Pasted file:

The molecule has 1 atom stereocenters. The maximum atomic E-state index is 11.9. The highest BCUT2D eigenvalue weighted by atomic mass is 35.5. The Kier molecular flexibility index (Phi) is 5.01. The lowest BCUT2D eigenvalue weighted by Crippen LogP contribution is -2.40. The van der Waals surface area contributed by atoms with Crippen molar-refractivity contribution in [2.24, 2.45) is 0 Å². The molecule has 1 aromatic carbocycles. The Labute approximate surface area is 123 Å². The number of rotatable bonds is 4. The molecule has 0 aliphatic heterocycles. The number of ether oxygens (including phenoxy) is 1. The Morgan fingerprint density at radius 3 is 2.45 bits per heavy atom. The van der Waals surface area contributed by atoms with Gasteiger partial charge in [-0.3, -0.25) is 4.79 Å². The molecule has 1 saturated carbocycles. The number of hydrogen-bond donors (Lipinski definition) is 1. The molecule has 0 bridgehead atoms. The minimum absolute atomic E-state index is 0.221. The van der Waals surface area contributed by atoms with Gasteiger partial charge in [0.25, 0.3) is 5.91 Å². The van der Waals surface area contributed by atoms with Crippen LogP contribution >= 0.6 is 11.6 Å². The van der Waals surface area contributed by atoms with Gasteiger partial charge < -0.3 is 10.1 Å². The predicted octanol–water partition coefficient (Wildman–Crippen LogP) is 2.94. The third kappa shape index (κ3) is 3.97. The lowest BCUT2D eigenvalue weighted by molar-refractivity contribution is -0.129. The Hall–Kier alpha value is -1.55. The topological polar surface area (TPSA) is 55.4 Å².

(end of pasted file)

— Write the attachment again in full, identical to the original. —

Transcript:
The molecule has 1 atom stereocenters. The maximum atomic E-state index is 11.9. The highest BCUT2D eigenvalue weighted by atomic mass is 35.5. The Kier molecular flexibility index (Phi) is 5.01. The lowest BCUT2D eigenvalue weighted by Crippen LogP contribution is -2.40. The van der Waals surface area contributed by atoms with Crippen molar-refractivity contribution in [2.24, 2.45) is 0 Å². The molecule has 1 aromatic carbocycles. The Labute approximate surface area is 123 Å². The number of rotatable bonds is 4. The molecule has 0 aliphatic heterocycles. The number of ether oxygens (including phenoxy) is 1. The Morgan fingerprint density at radius 3 is 2.45 bits per heavy atom. The van der Waals surface area contributed by atoms with Gasteiger partial charge in [-0.3, -0.25) is 4.79 Å². The molecule has 1 saturated carbocycles. The number of hydrogen-bond donors (Lipinski definition) is 1. The molecule has 0 bridgehead atoms. The minimum absolute atomic E-state index is 0.221. The van der Waals surface area contributed by atoms with Gasteiger partial charge in [0.25, 0.3) is 5.91 Å². The van der Waals surface area contributed by atoms with Crippen LogP contribution >= 0.6 is 11.6 Å². The van der Waals surface area contributed by atoms with Gasteiger partial charge < -0.3 is 10.1 Å². The predicted octanol–water partition coefficient (Wildman–Crippen LogP) is 2.94. The third kappa shape index (κ3) is 3.97. The lowest BCUT2D eigenvalue weighted by molar-refractivity contribution is -0.129. The Hall–Kier alpha value is -1.55. The topological polar surface area (TPSA) is 55.4 Å².